The pros and cons of working from home jobs

6 low cost businesses you can start today
6 low cost businesses you can start today
June 27, 2017
How To Use Your Writing Skills To Make Money Online
July 18, 2017

The pros and cons of working from home jobs


Image result for working from home loneliness

To the untrained eye the idea of working from home might be wonderful, extra time in bed, no commute, the freedom to structure your day as it suits you and lots more enticing ideas – but working from home jobs come with their own set of disadvantages too. Before you jump in a new home-based role, have a think about some of the pros and cons to see if it would work for you.

It can be useful to have this list to hand if you’re applying or interviewing for a working from home role too. Your employer is going to ask you what you see as challenges when you’re home based – if you can anticipate and think about how you’d work around some of these ‘cons’ then you’re sure to impress.



Whether you’re self-employed or working for a company who offers working from home opportunities, there’s a tremendous amount of freedom that goes hand in hand with making your home your office. An increasing number of employers are happy that as long as you’re doing the work – meaning it can be done on your timescales.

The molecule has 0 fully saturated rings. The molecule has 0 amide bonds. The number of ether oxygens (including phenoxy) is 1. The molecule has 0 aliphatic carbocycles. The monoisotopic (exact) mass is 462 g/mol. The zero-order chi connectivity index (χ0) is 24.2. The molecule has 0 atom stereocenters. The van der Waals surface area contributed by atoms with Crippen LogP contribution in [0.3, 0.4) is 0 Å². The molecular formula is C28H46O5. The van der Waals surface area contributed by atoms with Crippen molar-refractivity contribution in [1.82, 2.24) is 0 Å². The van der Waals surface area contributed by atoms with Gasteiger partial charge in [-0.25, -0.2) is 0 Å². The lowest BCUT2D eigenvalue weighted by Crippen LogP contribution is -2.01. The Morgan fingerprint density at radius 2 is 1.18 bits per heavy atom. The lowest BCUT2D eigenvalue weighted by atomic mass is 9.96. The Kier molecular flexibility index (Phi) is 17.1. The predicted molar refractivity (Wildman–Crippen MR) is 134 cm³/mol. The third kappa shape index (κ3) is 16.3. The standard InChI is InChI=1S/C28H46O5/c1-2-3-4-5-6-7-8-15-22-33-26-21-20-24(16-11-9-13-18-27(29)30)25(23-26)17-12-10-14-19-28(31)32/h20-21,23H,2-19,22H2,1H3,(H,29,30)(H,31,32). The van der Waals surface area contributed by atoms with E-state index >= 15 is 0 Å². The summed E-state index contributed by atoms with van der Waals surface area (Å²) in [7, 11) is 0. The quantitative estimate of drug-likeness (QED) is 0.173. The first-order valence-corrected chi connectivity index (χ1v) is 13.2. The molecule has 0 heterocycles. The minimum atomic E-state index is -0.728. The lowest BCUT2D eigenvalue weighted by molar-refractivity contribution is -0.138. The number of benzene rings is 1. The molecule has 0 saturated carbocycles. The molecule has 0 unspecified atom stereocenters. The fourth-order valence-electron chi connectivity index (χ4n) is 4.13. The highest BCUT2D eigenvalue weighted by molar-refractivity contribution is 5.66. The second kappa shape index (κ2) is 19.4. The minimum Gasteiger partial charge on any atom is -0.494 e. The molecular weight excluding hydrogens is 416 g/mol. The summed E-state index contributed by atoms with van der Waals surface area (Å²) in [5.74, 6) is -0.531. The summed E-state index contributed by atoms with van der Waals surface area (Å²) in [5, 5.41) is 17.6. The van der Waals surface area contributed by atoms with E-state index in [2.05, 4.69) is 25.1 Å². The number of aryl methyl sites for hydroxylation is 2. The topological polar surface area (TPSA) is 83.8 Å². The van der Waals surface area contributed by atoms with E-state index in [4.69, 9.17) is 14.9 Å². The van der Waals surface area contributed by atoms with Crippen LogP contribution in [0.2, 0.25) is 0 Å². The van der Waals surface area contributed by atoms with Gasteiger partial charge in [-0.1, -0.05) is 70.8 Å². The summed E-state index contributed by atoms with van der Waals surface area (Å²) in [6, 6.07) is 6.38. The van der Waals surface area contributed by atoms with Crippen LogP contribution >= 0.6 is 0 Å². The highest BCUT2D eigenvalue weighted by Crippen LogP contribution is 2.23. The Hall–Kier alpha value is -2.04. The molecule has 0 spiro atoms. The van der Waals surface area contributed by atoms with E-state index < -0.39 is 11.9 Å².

No commute

With the average UK commute taking 30 minutes each way the idea of a 10 second commute is extremely appealing! You’re also removing the cost of commuting – depending on your choice of transport and location this could mean saving thousands of pounds every year.

No boss checking up

Some people work better without the anxiety of a boss looking over their shoulder at any given moment. This can be especially true if your boss doesn’t share your level of experience in your particular role – they might ask a lot of questions, challenge your practices or suggest working in other ways – without the knowledge to back up their thoughts.

Working from home means you get to manage what your boss sees to some degree. Provided your work is done on time, then you’re going to be fairly free to get to that end point however you see fit.

Financial incentives

It’s not just commuting that adds to the expense of having a job. While the stereotype of home workers never getting out of their pyjamas might not be true – it does mean that you don’t need to be in a suit or other formal work clothing every day – meaning less spent on clothes, dry-cleaning, washing and other associated costs! You might even find that your employer pays you an allowance for resources you provide as a home worker.


Being at home for your working day can mean being able to operate around the demands that family-life places on you. There are a lot of roles that give the flexibility to mean young children can be dropped off and picked up from school, partner work schedules can be accommodated, family members can be cared for – and many other things that a 9 to 5 office job just doesn’t allow for.